Often clients come to a coaching session with quite simple, technical ‘presenting’ issues. They want to be more effective managers, to influence senior people or to delegate more effectively. But the thing underlying all of these desires is often much simpler – happiness.

“If you solved this problem, how would you feel?”

In fact, a simple question can reveal startlingly different concerns. I ask about their presenting problem: “If you solved that problem, what would that do for you?”. The answer begins to go deeper, usually along the lines of “it would make me happy” or “I’d be less stressed”.

My sense is often that clients have got this the wrong way round. Rather than seeing business and career issues as gateways to happiness/de-stressing, maybe they could consider that being happy and/or stress-free will help them solve their professional issues.

Highly successful people often come across as happy – which makes them more believable and pleasant to be around. So, strangely, personal happiness is also a key to success.

So how do we help our clients reach personal happiness?

Trying to understand human happiness is not always an easy thing. The way I do it in Advanced Coaching is to use Robert Dilts’ Logical Levels. Some of you will be familiar with these. For those who are not, the model was created as a way of pinpointing where client issues lie and making sure that coaches intervene at the level that will be most effective.

Dilts’ Logical Levels are:

  • Environment
  • Behaviour
  • Skills
  • Beliefs and Values
  • Identity
  • Vision


The most basic level is Environment: the external world; things and people. There is not a great deal a coach can do about these – but these aspects of life can be important factors in happiness.

At the same time, it’s worth remembering that one can often meet people who seem to outwardly ‘have everything’ and yet are still miserable. But the inability to effect change at this level need not prevent us helping clients on their ‘happiness journey’.


Behaviours tend to be unconscious. Once learnt, we carry them out automatically. Often people habitually think negative thoughts or rush around in a panic. Becoming aware of our moment-to-moment behaviours and being able to adjust them can be hugely freeing.


There are many skills to help us become happy, and coaches can teach some of these. Good examples are relationship skills and emotional intelligence, the ability to organize ourselves and knowing how better to look after our health and manage our energy.

Beliefs and values

Unhappiness often springs from conflicts at this, deeper level. Two things we value deeply may be clashing in our lives. A common example is integrity and loyalty. Often we face pressure to override an important principle to please someone or to do what appears to be right for an organization we belong to.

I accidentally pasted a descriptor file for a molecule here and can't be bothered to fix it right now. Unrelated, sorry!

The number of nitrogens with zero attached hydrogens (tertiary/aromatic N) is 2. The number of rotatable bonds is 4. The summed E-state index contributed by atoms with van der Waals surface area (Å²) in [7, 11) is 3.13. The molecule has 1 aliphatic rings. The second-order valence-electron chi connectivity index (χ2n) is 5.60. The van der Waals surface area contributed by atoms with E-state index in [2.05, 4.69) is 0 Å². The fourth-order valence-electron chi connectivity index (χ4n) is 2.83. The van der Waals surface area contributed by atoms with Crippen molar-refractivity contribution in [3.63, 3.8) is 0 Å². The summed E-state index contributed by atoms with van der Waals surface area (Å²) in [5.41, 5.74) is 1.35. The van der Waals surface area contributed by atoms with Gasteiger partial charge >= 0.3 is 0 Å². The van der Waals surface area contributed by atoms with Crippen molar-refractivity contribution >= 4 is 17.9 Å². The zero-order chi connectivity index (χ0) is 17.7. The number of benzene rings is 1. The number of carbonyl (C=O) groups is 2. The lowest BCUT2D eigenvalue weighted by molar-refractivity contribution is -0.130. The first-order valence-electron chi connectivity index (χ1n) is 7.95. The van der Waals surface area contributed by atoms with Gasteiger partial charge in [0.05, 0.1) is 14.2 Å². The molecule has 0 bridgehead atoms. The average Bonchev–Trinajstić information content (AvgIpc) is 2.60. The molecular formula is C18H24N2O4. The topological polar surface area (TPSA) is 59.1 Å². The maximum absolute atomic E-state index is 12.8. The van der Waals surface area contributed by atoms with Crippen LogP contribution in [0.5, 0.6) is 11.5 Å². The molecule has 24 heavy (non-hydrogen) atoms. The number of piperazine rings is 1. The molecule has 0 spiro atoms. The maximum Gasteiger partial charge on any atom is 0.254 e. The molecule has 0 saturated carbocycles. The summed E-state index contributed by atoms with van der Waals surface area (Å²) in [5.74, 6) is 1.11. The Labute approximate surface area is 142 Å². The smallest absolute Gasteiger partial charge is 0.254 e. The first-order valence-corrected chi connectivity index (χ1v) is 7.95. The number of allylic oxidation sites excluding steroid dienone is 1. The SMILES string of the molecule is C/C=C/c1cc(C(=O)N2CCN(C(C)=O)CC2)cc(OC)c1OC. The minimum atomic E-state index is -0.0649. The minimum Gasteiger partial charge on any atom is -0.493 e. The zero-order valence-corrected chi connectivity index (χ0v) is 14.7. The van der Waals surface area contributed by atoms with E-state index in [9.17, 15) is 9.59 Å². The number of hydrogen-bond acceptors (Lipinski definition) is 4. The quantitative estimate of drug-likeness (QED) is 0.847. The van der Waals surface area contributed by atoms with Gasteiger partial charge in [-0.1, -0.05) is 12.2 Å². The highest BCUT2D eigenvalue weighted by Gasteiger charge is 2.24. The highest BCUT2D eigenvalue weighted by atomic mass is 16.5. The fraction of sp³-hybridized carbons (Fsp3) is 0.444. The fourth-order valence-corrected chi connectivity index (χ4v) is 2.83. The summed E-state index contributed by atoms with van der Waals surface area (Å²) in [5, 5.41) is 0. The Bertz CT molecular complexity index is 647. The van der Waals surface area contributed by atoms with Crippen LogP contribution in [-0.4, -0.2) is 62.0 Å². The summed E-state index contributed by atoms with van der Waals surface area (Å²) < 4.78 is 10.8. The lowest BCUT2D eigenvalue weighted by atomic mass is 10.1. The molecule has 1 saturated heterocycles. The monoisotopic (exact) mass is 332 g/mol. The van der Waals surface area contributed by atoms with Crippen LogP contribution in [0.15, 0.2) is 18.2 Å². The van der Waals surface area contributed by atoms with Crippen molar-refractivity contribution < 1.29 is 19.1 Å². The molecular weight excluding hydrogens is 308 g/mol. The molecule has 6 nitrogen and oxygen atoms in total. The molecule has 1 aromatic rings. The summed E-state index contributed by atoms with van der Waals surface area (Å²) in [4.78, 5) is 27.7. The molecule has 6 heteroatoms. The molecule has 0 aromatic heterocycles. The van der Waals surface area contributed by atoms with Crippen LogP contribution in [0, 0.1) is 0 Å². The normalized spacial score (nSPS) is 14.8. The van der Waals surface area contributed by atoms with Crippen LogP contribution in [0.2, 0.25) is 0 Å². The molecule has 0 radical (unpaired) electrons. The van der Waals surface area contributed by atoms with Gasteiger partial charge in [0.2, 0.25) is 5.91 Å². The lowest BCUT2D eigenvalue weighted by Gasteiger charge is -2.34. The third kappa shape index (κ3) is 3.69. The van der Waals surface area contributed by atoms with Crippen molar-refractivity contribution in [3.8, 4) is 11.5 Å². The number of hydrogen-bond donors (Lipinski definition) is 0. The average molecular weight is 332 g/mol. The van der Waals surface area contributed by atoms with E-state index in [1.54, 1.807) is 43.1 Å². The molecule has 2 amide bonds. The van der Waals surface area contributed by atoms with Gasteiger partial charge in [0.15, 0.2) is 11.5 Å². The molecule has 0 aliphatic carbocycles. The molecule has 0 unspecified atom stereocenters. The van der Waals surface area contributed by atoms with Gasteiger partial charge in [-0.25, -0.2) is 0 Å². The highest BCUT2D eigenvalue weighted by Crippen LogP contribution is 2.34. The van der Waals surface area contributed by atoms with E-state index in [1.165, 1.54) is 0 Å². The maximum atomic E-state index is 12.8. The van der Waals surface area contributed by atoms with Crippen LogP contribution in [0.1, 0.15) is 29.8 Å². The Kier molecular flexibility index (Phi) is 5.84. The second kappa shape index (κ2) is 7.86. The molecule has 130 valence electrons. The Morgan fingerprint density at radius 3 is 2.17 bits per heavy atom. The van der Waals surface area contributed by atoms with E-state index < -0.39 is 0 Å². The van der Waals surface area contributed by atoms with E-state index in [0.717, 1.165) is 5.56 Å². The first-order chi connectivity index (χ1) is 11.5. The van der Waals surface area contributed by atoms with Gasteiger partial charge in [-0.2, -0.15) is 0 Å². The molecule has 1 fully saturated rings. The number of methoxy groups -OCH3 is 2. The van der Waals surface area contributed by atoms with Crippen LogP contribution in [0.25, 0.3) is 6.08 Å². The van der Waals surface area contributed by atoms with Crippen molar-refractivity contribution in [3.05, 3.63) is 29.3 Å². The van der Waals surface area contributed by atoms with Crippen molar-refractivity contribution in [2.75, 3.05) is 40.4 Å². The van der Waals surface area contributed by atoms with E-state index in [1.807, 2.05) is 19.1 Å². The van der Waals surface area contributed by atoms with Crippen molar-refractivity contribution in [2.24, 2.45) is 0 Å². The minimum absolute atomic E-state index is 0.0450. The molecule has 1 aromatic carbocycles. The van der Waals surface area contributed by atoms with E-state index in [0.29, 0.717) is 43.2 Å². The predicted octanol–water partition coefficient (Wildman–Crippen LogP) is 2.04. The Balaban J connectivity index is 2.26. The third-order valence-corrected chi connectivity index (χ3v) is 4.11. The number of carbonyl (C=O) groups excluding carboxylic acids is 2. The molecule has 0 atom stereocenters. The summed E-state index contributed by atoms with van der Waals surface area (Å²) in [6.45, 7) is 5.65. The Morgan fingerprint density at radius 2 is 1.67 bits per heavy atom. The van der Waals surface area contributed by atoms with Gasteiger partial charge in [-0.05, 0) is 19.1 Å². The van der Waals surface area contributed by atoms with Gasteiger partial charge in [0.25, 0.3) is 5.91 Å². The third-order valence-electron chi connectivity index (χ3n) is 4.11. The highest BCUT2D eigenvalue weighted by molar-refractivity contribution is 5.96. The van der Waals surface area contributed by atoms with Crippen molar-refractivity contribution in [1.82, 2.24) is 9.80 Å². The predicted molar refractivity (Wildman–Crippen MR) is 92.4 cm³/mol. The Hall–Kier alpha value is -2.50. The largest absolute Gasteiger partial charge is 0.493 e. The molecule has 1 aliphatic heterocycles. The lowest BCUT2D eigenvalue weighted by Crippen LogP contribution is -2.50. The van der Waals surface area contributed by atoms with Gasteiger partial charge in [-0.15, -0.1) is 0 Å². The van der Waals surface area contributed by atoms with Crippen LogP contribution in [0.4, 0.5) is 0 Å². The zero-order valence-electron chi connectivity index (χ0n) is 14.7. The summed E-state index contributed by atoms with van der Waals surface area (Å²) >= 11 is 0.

Being able to address this type of conflict by determining which value is more important (and then acting accordingly) can help enormously.

More complex are limiting beliefs – ideas that we hold so deeply we don’t even know we hold them, but which create inner pain. A client recently told me, “You can’t be angry and love somebody at the same time.” I questioned this, and the client realized that this was just a belief, not a fact, and had a major, positive shift.

A classic belief I come across when coaching successful but unhappy people is something like “If you don’t work hard – you are …” (I invite you to fill in the dots: worthless, lazy etc.)

This belief, usually created in childhood, drives people to work relentlessly: useful at the start of working life, but ultimately unsustainable and damaging. The belief can also destroy a person’s ability to relax and unwind, replacing necessary time off with constant anxiety.

Coaches can gently challenge such beliefs, and this can have a great liberating effect.


Who we believe ourselves to be has huge influence on happiness. Coaches will often find clients’ identities (or clients perceptions of their identities) causing difficulties when faced with change, either when facing promotion and resisting it or fearing retirement or the challenge of, say, leaving a corporate career and starting a business or a family or both. In Advanced Coaching, I use the concept of Script from Transactional Analysis to help people deal with such issues elegantly and successfully.


The highest of Dilts’ levels is that of Vision, having a sense of life purpose beyond personal ambition. This can be the major element driving change: as the philosopher Nietzsche said, “He who has a why to live can cope with just about any how.” 

Getting clients to think at this level can be remarkably powerful and inspire them to change not just themselves but the systems within which they operate. When you work with a sense of purpose, your work makes you happy.


All the six logical levels play a part in the complex business of human happiness, and the coach can help out at all of them. The key point to remember is that there may be one particularly neglected level, at which coaching work can be particularly effective.

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